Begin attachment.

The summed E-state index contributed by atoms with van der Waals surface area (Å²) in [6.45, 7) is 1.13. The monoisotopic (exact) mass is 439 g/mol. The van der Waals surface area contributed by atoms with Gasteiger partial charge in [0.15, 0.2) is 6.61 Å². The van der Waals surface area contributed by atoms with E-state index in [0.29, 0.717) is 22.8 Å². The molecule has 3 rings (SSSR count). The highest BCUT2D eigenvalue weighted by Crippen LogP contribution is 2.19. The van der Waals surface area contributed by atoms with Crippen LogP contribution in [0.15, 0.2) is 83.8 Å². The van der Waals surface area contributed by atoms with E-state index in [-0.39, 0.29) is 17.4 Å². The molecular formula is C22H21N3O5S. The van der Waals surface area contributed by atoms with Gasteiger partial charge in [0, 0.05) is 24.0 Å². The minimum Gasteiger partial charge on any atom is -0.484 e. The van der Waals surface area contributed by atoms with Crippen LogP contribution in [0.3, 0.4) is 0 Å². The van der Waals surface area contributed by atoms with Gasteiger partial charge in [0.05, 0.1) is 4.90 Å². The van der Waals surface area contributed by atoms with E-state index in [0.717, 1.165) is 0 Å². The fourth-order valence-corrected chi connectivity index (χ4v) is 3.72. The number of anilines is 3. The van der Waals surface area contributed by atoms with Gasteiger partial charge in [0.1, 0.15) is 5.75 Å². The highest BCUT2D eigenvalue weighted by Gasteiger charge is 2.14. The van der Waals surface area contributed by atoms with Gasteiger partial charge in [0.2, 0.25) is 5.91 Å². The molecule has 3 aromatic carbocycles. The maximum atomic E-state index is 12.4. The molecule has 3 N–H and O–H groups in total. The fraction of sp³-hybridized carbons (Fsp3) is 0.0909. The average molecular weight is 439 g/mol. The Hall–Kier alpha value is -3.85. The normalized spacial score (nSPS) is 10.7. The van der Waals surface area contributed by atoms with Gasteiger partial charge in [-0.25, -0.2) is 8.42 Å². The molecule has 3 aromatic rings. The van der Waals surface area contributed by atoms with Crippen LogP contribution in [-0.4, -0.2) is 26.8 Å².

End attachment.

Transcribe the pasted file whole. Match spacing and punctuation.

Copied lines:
The summed E-state index contributed by atoms with van der Waals surface area (Å²) in [6.45, 7) is 1.13. The monoisotopic (exact) mass is 439 g/mol. The van der Waals surface area contributed by atoms with Gasteiger partial charge in [0.15, 0.2) is 6.61 Å². The van der Waals surface area contributed by atoms with E-state index in [0.29, 0.717) is 22.8 Å². The molecule has 3 rings (SSSR count). The highest BCUT2D eigenvalue weighted by Crippen LogP contribution is 2.19. The van der Waals surface area contributed by atoms with Crippen LogP contribution in [0.15, 0.2) is 83.8 Å². The van der Waals surface area contributed by atoms with E-state index in [-0.39, 0.29) is 17.4 Å². The molecular formula is C22H21N3O5S. The van der Waals surface area contributed by atoms with Gasteiger partial charge in [0, 0.05) is 24.0 Å². The minimum Gasteiger partial charge on any atom is -0.484 e. The van der Waals surface area contributed by atoms with Crippen LogP contribution in [0.3, 0.4) is 0 Å². The van der Waals surface area contributed by atoms with Gasteiger partial charge in [0.05, 0.1) is 4.90 Å². The van der Waals surface area contributed by atoms with E-state index in [0.717, 1.165) is 0 Å². The fourth-order valence-corrected chi connectivity index (χ4v) is 3.72. The number of anilines is 3. The van der Waals surface area contributed by atoms with Gasteiger partial charge in [0.1, 0.15) is 5.75 Å². The highest BCUT2D eigenvalue weighted by Gasteiger charge is 2.14. The van der Waals surface area contributed by atoms with Gasteiger partial charge in [0.2, 0.25) is 5.91 Å². The molecule has 3 aromatic carbocycles. The maximum atomic E-state index is 12.4. The molecule has 3 N–H and O–H groups in total. The fraction of sp³-hybridized carbons (Fsp3) is 0.0909. The average molecular weight is 439 g/mol. The Hall–Kier alpha value is -3.85. The normalized spacial score (nSPS) is 10.7. The van der Waals surface area contributed by atoms with Gasteiger partial charge in [-0.25, -0.2) is 8.42 Å². The molecule has 3 aromatic rings. The van der Waals surface area contributed by atoms with Crippen LogP contribution in [-0.4, -0.2) is 26.8 Å².